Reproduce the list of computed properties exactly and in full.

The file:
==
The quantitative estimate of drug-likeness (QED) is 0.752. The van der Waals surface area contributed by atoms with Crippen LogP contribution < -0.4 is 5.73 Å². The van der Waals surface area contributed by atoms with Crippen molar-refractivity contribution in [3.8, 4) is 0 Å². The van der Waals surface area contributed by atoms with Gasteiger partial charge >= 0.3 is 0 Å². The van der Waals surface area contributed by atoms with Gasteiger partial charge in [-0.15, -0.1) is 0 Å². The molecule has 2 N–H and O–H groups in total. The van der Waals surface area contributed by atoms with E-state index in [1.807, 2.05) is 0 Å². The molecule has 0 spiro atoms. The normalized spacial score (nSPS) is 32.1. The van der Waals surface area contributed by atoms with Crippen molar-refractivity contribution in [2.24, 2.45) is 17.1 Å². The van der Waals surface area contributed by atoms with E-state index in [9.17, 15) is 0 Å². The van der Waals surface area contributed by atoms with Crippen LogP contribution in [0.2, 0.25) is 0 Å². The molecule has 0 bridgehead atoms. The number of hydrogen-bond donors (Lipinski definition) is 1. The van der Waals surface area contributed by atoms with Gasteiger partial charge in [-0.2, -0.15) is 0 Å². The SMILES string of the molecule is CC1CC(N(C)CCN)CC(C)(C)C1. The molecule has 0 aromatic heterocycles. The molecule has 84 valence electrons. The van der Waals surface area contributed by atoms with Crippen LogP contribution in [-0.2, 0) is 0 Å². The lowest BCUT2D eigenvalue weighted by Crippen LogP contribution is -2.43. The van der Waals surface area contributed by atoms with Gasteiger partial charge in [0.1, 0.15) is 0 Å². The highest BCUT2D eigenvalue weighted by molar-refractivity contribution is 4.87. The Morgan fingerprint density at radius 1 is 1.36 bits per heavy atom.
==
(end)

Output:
The quantitative estimate of drug-likeness (QED) is 0.752. The van der Waals surface area contributed by atoms with Crippen LogP contribution < -0.4 is 5.73 Å². The van der Waals surface area contributed by atoms with Crippen molar-refractivity contribution in [3.8, 4) is 0 Å². The van der Waals surface area contributed by atoms with Gasteiger partial charge >= 0.3 is 0 Å². The van der Waals surface area contributed by atoms with Gasteiger partial charge in [-0.15, -0.1) is 0 Å². The molecule has 2 N–H and O–H groups in total. The van der Waals surface area contributed by atoms with E-state index in [1.807, 2.05) is 0 Å². The molecule has 0 spiro atoms. The normalized spacial score (nSPS) is 32.1. The van der Waals surface area contributed by atoms with Crippen molar-refractivity contribution in [2.24, 2.45) is 17.1 Å². The van der Waals surface area contributed by atoms with E-state index in [9.17, 15) is 0 Å². The van der Waals surface area contributed by atoms with Crippen LogP contribution in [0.2, 0.25) is 0 Å². The molecule has 0 bridgehead atoms. The number of hydrogen-bond donors (Lipinski definition) is 1. The van der Waals surface area contributed by atoms with Gasteiger partial charge in [-0.2, -0.15) is 0 Å². The SMILES string of the molecule is CC1CC(N(C)CCN)CC(C)(C)C1. The molecule has 0 aromatic heterocycles. The molecule has 84 valence electrons. The van der Waals surface area contributed by atoms with Crippen LogP contribution in [-0.2, 0) is 0 Å². The lowest BCUT2D eigenvalue weighted by Crippen LogP contribution is -2.43. The van der Waals surface area contributed by atoms with Gasteiger partial charge in [0.1, 0.15) is 0 Å². The highest BCUT2D eigenvalue weighted by molar-refractivity contribution is 4.87. The Morgan fingerprint density at radius 1 is 1.36 bits per heavy atom.